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It is delicious when hundreds (literally) of Poms puffs their chests out in pride to assert that cheque was the original spelling, and dastardly Noah Webster simplified English spelling because Americans are stupid, and pip pip, we speak English and its our language, and the Yanks perverted it, and they can’t tell check and cheque apart… … only for historical fact […]
http://en.wikipedia.org/wiki/Cunt Originally Answered: Why is the word ‘cunt’ so offensive in America? Because in America, as distinct from the Commonwealth, cunt is a reductive description of women, when used as an epithet. In the Commonwealth, the epithet mainly refers to men. It is certainly strong, but it can and is used jocularly, and even as […]
Translation of the Greek New Testament began early on in the history of Christianity. Apparently no translations were made into Hebrew. Why?
To expand on Kenneth Bakke’s answer: the Jewish Christians who were the original Christian movement appear to have survived into the 5th century. We don’t know that much about them, but we do know that they had their own Gospels (Jewish–Christian gospels). They certainly would not have had any time for the Gospel of John, […]
Ugh to many of these answers. The traditional European language curriculum was oriented to an elite, and had to do with instilling the cultural values of the West, which privileged Latin and Greek. Latin was still the lingua franca for European intellectuals up until the 18th century, but that does not explain Greek. I’ve written […]
Been A2A’d, but alas, I went through the general linguistics programme 20 years ago, and I haven’t stayed in touch. Some generalities: Melbourne Uni has the Language Testing Research Centre, which means that Language Testing is one of the core strengths of the department. The department also has three ESL specialists. The department includes Tim […]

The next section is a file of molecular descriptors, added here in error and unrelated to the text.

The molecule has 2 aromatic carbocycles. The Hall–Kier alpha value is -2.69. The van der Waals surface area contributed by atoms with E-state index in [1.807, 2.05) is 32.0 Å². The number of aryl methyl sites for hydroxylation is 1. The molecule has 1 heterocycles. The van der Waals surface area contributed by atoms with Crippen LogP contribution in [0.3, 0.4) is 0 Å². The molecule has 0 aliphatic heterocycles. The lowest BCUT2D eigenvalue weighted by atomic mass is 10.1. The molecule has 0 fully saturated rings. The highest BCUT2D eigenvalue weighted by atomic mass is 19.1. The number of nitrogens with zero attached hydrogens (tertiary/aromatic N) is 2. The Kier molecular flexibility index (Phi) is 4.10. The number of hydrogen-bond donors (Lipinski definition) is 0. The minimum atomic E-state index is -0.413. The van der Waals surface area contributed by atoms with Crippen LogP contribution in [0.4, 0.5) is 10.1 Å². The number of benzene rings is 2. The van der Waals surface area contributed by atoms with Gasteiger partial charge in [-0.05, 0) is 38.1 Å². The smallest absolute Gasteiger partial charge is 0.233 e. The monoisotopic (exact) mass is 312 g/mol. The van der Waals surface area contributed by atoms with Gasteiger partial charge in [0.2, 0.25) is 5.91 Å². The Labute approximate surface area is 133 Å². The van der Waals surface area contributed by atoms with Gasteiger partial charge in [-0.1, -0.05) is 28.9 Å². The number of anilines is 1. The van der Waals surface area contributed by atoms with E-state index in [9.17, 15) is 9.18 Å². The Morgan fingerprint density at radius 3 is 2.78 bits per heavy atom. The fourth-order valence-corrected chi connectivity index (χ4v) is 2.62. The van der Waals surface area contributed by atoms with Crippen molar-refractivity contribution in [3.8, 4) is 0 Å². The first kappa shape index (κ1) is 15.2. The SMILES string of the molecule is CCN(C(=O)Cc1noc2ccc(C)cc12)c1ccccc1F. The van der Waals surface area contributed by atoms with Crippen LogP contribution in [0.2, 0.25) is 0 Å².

https://www.quora.com/profile/Sophie-Dockx Vocaroo | Voice message Backing track: Answered 2017-06-09 [Originally posted on http://quora.com/Would-you-post-a-recording-of-yourself-reciting-Sophie-Dockx’s-Eulogia-Hiphopia-in-Latin/answer/Nick-Nicholas-5]
Translation to Federation Standard follows: yItamchoH jay’ ’ej HuchwIj yItlhap! nuqDaq jIqI’? mach tlhIngan Hol mu’ghom, ’ej tlhIngan Hol Quora tu’lu’chugh, pIj DIvI’ Hol mu’mey lo’lu’ net pIH. jIHvaD qay’be’. cha’ Seng vIpIHlaH: tlhIngan Hol Quora lo’laHwI’ law’ law’, wa’maH law’ puS; ’a wa’vatlh law’ law’. Quoravetlh leHmeH yapbe’. meqna’mo’ tlhIngan Hol Wikipedia bot Jimbo […]
Hieraŭ? Nu, hieraŭ estis dimanĉo, do ripoztago. Kaj mi pli-malpli ripozis, laŭ mia kutimiĝinta maniero. Mi iris kun la edzino por matenmanĝo ĉe franca dolĉejo, kie ni kutimas dum la semajnofino. Mi tie legis du el la tri gazetoj de la urbo, kaj plendis kiel kutime pri la faŝismo de tiu kiun posedas Rupert Murdoch. […]
How is your experience of reading a text in a language other than English different from reading the same text in English?
Reading English is just flowing water to me. The information just snarfs up. Reading Modern Greek, I’m hyper-aware of stylistic differences; every concession to Ancient Greek or opening up to dialect was a political act up until the 70s, and I learned my Greek in the aftermath of that. Journalistic rigid syntax dismays me; I […]
Bridegrooms, Bonfires, and Woodchucks: Folk Etymologies in English. From that link: The textbook examples for English are sparrowgrass for asparagus, and bridegroom, which should have been bridegoom. (The word gome for “man” became extinct, so people grabbed the nearest similar word. Now that the noun groom for “horse attendant” has also become extinct, people use […]